Johnson and his fleet of special-effects wizards then got to work layering what he calls the “Silver Age look” over the live-action dailies, and then superimposing CGI onto that. Though both Johnson and Marshall were eager to clarify that each maintained a regular presence on the other’s side of the action. On a production of this scale, there was no room for vanity, and both men had to place their trust in many different experts.
“We’d shoot the green-screens of the cast, and have sort of proxy sets,” says Johnson. “For instance, the music hall was a full-size stage, on a one-to-one scale so that the actor would have something to interact with. That then went to a VFX company in Montreal, and they’d track where the camera’s positioned and place that on a checkable grid. Goes right across the frame, a black-and-white grid on the image, and that’s then sent back to our office. We’d print out each frame and see where everything was in terms of orientation on that checkerboard, and then we’d go in and do the hands-on artwork, which would then be digitized and scanned with the computer.”
The biggest hurdle turned out to be mobility. In 1964, the House of Mouse lacked the proper equipment to move the camera through a live-action scene without revealing the animated elements’ lack of depth. But Marshall’s Steadicam worked with fluid cinematography, rendering the flatness of the Royal Doulton’s cartoon bits within our three dimensions.
Johnson threw out the entire rulebook, both as an artist and a technician: “We created a living style that harmonizes the live-action performance, the cartoon penguins, and the computer-animated stuff. It was hugely complicated to reconcile these disparate elements. 2-D is just that, it exists only in two planes, so integrating it with a third dimension means we always have to keep an eye out for where an object exists, and how it’s existing.”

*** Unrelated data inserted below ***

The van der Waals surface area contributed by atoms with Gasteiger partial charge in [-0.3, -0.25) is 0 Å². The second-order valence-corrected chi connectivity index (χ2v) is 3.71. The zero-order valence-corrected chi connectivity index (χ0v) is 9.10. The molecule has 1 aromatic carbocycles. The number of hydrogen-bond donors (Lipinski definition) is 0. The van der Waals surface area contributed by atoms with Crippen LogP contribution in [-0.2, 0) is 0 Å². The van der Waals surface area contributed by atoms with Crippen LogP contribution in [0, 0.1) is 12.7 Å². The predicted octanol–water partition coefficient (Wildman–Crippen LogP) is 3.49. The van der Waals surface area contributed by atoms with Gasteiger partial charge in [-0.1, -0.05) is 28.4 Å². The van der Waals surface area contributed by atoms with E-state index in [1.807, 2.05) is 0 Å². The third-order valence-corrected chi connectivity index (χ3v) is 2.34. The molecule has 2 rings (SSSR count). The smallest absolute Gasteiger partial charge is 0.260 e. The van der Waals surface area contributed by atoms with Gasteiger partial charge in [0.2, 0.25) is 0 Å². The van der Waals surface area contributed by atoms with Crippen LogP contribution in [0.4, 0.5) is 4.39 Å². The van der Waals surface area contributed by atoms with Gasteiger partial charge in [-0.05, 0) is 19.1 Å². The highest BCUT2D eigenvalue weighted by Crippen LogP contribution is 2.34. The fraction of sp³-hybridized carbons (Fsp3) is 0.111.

To tie together the rest of their vision for the Royal Doulton scenes, Marshall and Johnson placed their trust in an expert cadre of industry-best professionals. The director sounds like he’s scrambling through an acceptance speech as he emphatically gives credit to the orchestrators, dance arrangers, composers, book writer, animators, choreographers, VFX techs, production designers, and cinematographer who pooled their estimable talents to bring the scene’s vibrant aesthetic to life. An entire feature-length article could be written about the fascinating costuming methodology alone:
“Our costume designer Sandy Powell wanted to integrate the live-action world into the animated world,” says Marshall. “All of the costumes in that sequence are hand-painted and outlined so that they blend into the animated world. Emily Mortimer has this beautiful full-length skirt that goes to the ground, and it has a series of tiers. But there are no tiers! They were just painted on to look like it. Lin-Manuel is wearing a tie, but there is no tie there. It was just hand-painted on to a shirt, as were the buttons. It’s all hand-painted design.”
Though it may have been conceived as a work of art, the Royal Doulton bowl sequence is something like a skyscraper in its testament to the might of human ingenuity and cooperation. Marshall’s the first to admit that one of his chief virtues as a director is his curatorial instinct, of recognizing brilliance and putting it to work under his organizing eye. Digital breakthroughs may have enabled Mary Poppins Returns to pull off an astonishing daydream, but the force that truly made it go is timeless.
“We learned a lot because we learned from each other,” recounts Marshall. “I learned from the animators. I remember, Lin was doing this one little moment where he had a penguin that was sitting on his cane. And I remember the animator saying that the penguin weighs more than that, that you have to make it look like it’s real. And Lin adjusts, and I realize we’re all occupying the same world.”
He continues: “As far as I can say, this is musical filmmaking at its finest. It’s about everyone working together, all in conjunction to create this one sequence. That’s what musicals are to me — one huge collaboration.”